Utilizamos cookies propias y de terceros para mejorar nuestros servicios, personalizar y analizar su navegación y opcionalmente, ofrecer publicidad.
Si continúa navegando está aceptando su instalación y su uso. Puede cambiar la configuración u obtener más información en la política de cookies.
            Síguenos es twitter

Área privada ¿Olvidó su clave?

Usuario Clave
Imagen de información  

Noticias de interés

Somalia: Chinese Deal Angers Fishing Communities, Sparks Concerns Over Sovereignty and Piracy

Fecha de la noticias: 09/02/2019 • Publicada: 09/02/2019 


This Russian-made trawler, seen in the Gulf of Aden, is suspected to be a mother ship from which Somali pirates operate, says the International Maritime Bureau.
A new fishing deal signed between the Somalia government and vessels tied to the China Overseas Fisheries Association raises serious questions. Some Somalis, particularly those in the fishing community, worry that their livelihoods will be gutted, while others fear a return of piracy in the Gulf of Aden.

"It"s shocking to see the ministry of fisheries signing such a one-sided contract with a Chinese company," said Abdirizak Mohamed, a Somali MP representing the coastal Hirshabelle region, 40 kilometres north of Mogadishu, the capital. "It actually gives China the advantage," he told RFI.

According to the Memorandum of Understanding on the Somalia Fisheries Ministry website, this deal allows 31 Chinese long line vessels to fish for "tuna and tuna-like species" for one year, a deal automatically renewed each year. The boats will be able to fish 24 nautical miles from shore within Somali territorial waters.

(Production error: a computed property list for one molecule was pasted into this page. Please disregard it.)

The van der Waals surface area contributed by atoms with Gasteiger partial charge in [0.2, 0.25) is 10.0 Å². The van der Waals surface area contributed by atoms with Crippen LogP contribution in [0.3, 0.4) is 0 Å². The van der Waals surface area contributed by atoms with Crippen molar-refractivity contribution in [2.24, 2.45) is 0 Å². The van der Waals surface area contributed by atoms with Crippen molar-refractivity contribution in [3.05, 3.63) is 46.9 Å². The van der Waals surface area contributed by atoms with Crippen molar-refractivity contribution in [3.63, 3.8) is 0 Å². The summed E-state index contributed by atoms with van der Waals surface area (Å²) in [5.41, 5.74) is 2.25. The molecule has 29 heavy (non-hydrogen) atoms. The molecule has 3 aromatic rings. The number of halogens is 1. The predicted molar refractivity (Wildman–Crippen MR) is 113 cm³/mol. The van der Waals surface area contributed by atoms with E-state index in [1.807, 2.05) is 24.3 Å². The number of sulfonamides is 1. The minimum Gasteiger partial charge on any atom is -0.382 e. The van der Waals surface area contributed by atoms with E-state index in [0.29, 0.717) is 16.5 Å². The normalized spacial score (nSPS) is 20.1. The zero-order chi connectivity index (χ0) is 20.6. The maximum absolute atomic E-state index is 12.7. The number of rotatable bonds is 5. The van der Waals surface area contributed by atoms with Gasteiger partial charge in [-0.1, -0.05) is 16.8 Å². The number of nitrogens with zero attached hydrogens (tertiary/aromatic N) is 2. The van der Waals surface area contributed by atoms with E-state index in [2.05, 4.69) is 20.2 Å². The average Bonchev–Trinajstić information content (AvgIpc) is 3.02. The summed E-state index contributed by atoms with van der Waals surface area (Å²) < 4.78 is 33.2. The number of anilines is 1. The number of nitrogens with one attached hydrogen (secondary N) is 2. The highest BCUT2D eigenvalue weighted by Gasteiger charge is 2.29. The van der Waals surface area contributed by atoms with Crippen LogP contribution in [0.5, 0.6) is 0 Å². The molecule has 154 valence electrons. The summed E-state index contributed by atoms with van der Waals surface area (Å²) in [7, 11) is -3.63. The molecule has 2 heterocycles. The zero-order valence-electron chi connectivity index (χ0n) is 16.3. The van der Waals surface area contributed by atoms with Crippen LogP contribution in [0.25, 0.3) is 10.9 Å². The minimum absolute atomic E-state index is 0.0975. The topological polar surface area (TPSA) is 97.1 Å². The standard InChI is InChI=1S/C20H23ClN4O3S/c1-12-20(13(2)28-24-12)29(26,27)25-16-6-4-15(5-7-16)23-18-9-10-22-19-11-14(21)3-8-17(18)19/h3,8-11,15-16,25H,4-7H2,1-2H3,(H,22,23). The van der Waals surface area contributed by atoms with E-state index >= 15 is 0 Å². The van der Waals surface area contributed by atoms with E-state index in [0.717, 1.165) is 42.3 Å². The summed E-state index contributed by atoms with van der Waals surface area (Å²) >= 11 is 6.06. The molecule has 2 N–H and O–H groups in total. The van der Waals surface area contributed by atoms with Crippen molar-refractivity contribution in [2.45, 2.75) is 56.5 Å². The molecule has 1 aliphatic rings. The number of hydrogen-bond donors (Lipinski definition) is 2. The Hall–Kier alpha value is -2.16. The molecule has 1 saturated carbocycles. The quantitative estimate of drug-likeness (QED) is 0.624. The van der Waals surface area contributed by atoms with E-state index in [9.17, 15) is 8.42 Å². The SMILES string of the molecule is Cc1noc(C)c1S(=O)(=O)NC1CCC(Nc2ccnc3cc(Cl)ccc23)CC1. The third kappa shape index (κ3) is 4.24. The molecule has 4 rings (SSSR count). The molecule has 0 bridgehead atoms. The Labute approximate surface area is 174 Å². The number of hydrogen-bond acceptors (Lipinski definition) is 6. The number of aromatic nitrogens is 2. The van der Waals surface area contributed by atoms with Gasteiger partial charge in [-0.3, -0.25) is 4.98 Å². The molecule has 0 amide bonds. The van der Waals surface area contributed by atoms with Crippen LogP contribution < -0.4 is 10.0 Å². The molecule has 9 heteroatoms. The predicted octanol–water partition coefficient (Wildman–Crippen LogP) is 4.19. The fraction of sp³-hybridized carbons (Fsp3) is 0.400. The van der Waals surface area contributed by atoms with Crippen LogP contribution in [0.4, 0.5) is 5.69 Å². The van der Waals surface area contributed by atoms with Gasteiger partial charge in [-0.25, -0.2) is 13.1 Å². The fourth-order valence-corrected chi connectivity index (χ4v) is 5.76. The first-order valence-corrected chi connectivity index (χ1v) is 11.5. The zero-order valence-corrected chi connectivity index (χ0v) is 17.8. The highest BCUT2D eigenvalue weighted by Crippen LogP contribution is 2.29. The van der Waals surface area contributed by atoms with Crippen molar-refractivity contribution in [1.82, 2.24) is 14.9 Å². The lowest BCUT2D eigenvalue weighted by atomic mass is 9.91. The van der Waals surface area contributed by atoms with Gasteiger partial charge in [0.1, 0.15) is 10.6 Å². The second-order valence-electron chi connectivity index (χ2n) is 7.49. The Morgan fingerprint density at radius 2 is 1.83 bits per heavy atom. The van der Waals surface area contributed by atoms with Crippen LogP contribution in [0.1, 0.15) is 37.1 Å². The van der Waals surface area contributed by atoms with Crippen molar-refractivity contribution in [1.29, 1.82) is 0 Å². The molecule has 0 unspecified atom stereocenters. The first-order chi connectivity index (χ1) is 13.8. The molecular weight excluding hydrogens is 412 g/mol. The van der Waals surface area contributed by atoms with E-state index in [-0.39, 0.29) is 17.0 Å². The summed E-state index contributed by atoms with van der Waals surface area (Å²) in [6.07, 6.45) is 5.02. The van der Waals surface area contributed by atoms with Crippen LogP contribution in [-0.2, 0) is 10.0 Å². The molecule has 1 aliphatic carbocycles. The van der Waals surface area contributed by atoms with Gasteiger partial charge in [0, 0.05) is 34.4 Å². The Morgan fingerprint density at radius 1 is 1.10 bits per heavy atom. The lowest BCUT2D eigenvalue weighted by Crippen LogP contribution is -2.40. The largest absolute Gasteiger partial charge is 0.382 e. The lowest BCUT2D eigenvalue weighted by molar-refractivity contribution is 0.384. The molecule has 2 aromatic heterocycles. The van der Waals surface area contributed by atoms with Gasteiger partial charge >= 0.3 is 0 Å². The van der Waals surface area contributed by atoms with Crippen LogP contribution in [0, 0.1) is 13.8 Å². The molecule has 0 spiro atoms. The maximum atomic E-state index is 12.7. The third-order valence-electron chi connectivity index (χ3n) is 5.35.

While the agreement requires the use of trackers so that vessels stay within the nautical boundaries of the deal, there is serious concern that the Somali fishing community will lose out because the ministry will not be able to monitor the catch. Some people are also concerned that the use of trackers will not go far enough to ensure the boundaries outlined in the deal are respected.

"I don"t see any credible Somali control mechanism emerging in the foreseeable future. This has to be based on the trust between the Chinese government and the Somali government - it"s a long shot," said Stig Jarle Hansen, professor of international relations at the University of Life Sciences in Oslo.

"Indeed, a lot of the countries in East Africa that haven"t experienced a civil war don"t fully control their offshore territories, either," said Hansen, who added that a strong navy needs to be in place in order seriously to stop overfishing.

Prof. Abdi Ismail Samatar talking about the robbery of Somali waters by foreign fishing vessels.Now @fisheriesSOM legalize it by signing deals that lack transparency. It"s free for China to fish, overfish and deplete fish stocks under licence! That"s not legal. That"s stealing

Visitar el enlace original



Marsec Union Member SAMI Member: Security Association for the Maritime Industry Panama Maritime Authority Posidonia Exhibition participation